By Lenn Robbins
The Yankees are possibly winning the battle against the Twins but probably will lose the playoff war if they don’t add a quality starter by the July 31 deadline.
The Yankees and Twins split the first two game of their series in Minneapolis. The Yankees staged two thrilling comebacks Tuesday night capped by Aaron Hicks’ you-have-to-see-it-to-believe-it catch to win the second game. A win Wednesday night against the Central Division leaders certainly wouldn’t hurt.
But it won’t be nearly enough to get the Yankees to the Playoff Promised Land because the starting pitching (and at times the relief pitching) was south of dreadful. Like South Pole.
C.C. Sabathia, a crafty veteran and consummate pro, showed he’s clearly playing the back nine by giving up seven runs (six earned), two walks and four home runs in five innings of an 8-6 loss.
The Twins pummeled Yankee pitching for five home runs on eight hits and three walks.
Domingo German, showed why it’s not wise to count on a rookie in the playoffs, regardless of how well his first season is going, by giving up nine runs (eight earned) two walks and three home runs in just three and two-third innings of a 14-12 win on Tuesday night.
The Twins clobbered Yankee pitching for four home runs on 15 hits and issued eight walks.
For those keeping score, that’s nine home runs, 20 runs and 11 walks in the first two games.
Let’s not forget that Luis Severino, who has yet to pitch this season, certainly can’t be counted on in September and October. And German is the only pitcher with double-digit wins (12-2).
Masahiro Tanaka (7-5) has been the workhorse with 117 innings pitched. J.A. Happ (8-5) has been inconsistent, pitching 110 innings but giving up 21 home runs. James Paxton (5-5), the big offseason acquisition, has had major trouble getting the first out of innings, mostly on account of issuing a team-high 35 walks.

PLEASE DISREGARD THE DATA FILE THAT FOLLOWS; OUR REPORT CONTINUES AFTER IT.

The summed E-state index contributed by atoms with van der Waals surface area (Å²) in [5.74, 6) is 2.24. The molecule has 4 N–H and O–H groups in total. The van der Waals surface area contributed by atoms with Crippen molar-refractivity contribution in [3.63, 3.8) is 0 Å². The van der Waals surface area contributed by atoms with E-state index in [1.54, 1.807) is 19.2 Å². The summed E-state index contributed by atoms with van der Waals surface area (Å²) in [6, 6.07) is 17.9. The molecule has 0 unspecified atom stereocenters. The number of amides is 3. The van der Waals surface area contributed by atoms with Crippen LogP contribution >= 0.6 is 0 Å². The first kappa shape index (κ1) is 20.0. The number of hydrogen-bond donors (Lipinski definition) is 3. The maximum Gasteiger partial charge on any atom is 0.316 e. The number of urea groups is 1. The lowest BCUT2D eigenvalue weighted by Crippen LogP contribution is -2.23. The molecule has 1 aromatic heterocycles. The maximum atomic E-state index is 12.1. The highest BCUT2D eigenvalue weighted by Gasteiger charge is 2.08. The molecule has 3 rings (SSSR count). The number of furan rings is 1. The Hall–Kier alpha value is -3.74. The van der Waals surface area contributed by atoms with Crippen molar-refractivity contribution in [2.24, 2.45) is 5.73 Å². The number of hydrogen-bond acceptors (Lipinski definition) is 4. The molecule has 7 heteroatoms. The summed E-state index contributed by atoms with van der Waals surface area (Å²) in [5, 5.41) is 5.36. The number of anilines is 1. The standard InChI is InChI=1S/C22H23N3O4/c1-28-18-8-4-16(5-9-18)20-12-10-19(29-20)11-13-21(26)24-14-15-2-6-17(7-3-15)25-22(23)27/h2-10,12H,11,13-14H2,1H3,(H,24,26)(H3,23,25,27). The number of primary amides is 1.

As this roster in comprised, the Yankees resemble the 1975 Reds, who didn’t have a pitcher with more than 15 wins but had a relentless lineup. The Yankees may not have a 15-game winner but they’re batting savages.
Don’t think for a second that the Giants (Madison Bumgarner), Tigers (Mathew Boyd), Blue Jays (Marcus Stroman), and possibly Indians (Trevor Bauer) haven’t noted the Yankees need for starting pitching.
Cashman is not known for making panic-driven decisions. But the Yankees of 2019 have been built for one reason – win the World Series. The Red Sox went all in last year. The Yankees are all in this year. Cashman might have to throw in a chip he would have preferred to hold and he surely knows it.
He didn’t invest more than $66 million in the bull pen via free agency to win a pennant. He didn’t include top prospect Justus Sheffield in a package for Paxton to win the AL East. And he didn’t bolster an already potent lineup by acquiring Edwin Encarnacion (for pitching prospect Juan Then) to grab a Wild Card.
Whether the Yankees win or lose this series is a footnote. What happens between now and July 31st is a headline.